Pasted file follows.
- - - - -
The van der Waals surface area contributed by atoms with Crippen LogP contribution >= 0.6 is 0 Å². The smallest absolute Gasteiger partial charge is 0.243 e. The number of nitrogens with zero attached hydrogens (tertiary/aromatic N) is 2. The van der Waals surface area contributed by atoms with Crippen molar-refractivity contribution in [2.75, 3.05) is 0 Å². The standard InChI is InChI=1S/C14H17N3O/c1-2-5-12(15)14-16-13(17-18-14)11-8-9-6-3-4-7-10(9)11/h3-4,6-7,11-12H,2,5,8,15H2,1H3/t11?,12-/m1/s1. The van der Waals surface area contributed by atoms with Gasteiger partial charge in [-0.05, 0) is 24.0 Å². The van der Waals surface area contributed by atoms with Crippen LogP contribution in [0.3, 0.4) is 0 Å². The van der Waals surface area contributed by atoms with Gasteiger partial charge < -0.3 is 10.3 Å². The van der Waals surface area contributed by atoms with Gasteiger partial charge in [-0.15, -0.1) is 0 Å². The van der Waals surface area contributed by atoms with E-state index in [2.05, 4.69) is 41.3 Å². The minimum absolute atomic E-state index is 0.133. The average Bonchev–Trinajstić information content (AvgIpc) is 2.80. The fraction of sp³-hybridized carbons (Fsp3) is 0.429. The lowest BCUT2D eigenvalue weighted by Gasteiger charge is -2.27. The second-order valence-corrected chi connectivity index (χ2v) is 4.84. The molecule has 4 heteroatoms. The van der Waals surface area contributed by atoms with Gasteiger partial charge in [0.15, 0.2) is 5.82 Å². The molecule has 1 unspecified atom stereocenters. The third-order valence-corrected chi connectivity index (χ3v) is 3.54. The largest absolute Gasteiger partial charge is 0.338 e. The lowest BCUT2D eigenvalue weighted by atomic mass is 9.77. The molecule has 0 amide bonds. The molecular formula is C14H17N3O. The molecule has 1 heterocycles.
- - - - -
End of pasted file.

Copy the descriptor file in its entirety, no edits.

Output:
The van der Waals surface area contributed by atoms with Crippen LogP contribution >= 0.6 is 0 Å². The smallest absolute Gasteiger partial charge is 0.243 e. The number of nitrogens with zero attached hydrogens (tertiary/aromatic N) is 2. The van der Waals surface area contributed by atoms with Crippen molar-refractivity contribution in [2.75, 3.05) is 0 Å². The standard InChI is InChI=1S/C14H17N3O/c1-2-5-12(15)14-16-13(17-18-14)11-8-9-6-3-4-7-10(9)11/h3-4,6-7,11-12H,2,5,8,15H2,1H3/t11?,12-/m1/s1. The van der Waals surface area contributed by atoms with Gasteiger partial charge in [-0.05, 0) is 24.0 Å². The van der Waals surface area contributed by atoms with Crippen LogP contribution in [0.3, 0.4) is 0 Å². The van der Waals surface area contributed by atoms with Gasteiger partial charge < -0.3 is 10.3 Å². The van der Waals surface area contributed by atoms with Gasteiger partial charge in [-0.15, -0.1) is 0 Å². The van der Waals surface area contributed by atoms with E-state index in [2.05, 4.69) is 41.3 Å². The minimum absolute atomic E-state index is 0.133. The average Bonchev–Trinajstić information content (AvgIpc) is 2.80. The fraction of sp³-hybridized carbons (Fsp3) is 0.429. The lowest BCUT2D eigenvalue weighted by Gasteiger charge is -2.27. The second-order valence-corrected chi connectivity index (χ2v) is 4.84. The molecule has 4 heteroatoms. The van der Waals surface area contributed by atoms with Gasteiger partial charge in [0.15, 0.2) is 5.82 Å². The molecule has 1 unspecified atom stereocenters. The third-order valence-corrected chi connectivity index (χ3v) is 3.54. The largest absolute Gasteiger partial charge is 0.338 e. The lowest BCUT2D eigenvalue weighted by atomic mass is 9.77. The molecule has 0 amide bonds. The molecular formula is C14H17N3O. The molecule has 1 heterocycles.